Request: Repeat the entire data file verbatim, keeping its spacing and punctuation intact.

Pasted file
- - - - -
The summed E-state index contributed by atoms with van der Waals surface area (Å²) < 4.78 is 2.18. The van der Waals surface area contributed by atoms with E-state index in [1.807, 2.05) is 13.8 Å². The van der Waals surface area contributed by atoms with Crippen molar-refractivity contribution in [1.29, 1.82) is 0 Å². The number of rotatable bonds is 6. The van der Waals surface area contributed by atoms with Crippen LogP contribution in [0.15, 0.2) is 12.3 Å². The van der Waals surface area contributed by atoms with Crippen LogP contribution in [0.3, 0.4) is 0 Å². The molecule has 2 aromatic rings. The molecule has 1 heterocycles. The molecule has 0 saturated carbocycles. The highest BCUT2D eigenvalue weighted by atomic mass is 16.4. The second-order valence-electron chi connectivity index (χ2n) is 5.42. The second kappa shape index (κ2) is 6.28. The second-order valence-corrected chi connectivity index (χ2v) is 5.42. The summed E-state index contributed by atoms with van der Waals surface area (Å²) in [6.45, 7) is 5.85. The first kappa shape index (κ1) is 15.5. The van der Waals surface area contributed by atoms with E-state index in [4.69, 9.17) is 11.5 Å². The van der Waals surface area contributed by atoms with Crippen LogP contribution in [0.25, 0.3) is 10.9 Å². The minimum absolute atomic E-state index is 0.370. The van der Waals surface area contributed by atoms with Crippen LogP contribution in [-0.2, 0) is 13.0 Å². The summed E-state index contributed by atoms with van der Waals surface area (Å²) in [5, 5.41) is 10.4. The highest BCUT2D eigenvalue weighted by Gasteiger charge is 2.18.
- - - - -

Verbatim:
The summed E-state index contributed by atoms with van der Waals surface area (Å²) < 4.78 is 2.18. The van der Waals surface area contributed by atoms with E-state index in [1.807, 2.05) is 13.8 Å². The van der Waals surface area contributed by atoms with Crippen molar-refractivity contribution in [1.29, 1.82) is 0 Å². The number of rotatable bonds is 6. The van der Waals surface area contributed by atoms with Crippen LogP contribution in [0.15, 0.2) is 12.3 Å². The van der Waals surface area contributed by atoms with Crippen LogP contribution in [0.3, 0.4) is 0 Å². The molecule has 2 aromatic rings. The molecule has 1 heterocycles. The molecule has 0 saturated carbocycles. The highest BCUT2D eigenvalue weighted by atomic mass is 16.4. The second-order valence-electron chi connectivity index (χ2n) is 5.42. The second kappa shape index (κ2) is 6.28. The second-order valence-corrected chi connectivity index (χ2v) is 5.42. The summed E-state index contributed by atoms with van der Waals surface area (Å²) in [6.45, 7) is 5.85. The first kappa shape index (κ1) is 15.5. The van der Waals surface area contributed by atoms with E-state index in [4.69, 9.17) is 11.5 Å². The van der Waals surface area contributed by atoms with Crippen LogP contribution in [0.25, 0.3) is 10.9 Å². The minimum absolute atomic E-state index is 0.370. The van der Waals surface area contributed by atoms with Crippen LogP contribution in [-0.2, 0) is 13.0 Å². The summed E-state index contributed by atoms with van der Waals surface area (Å²) in [5, 5.41) is 10.4. The highest BCUT2D eigenvalue weighted by Gasteiger charge is 2.18.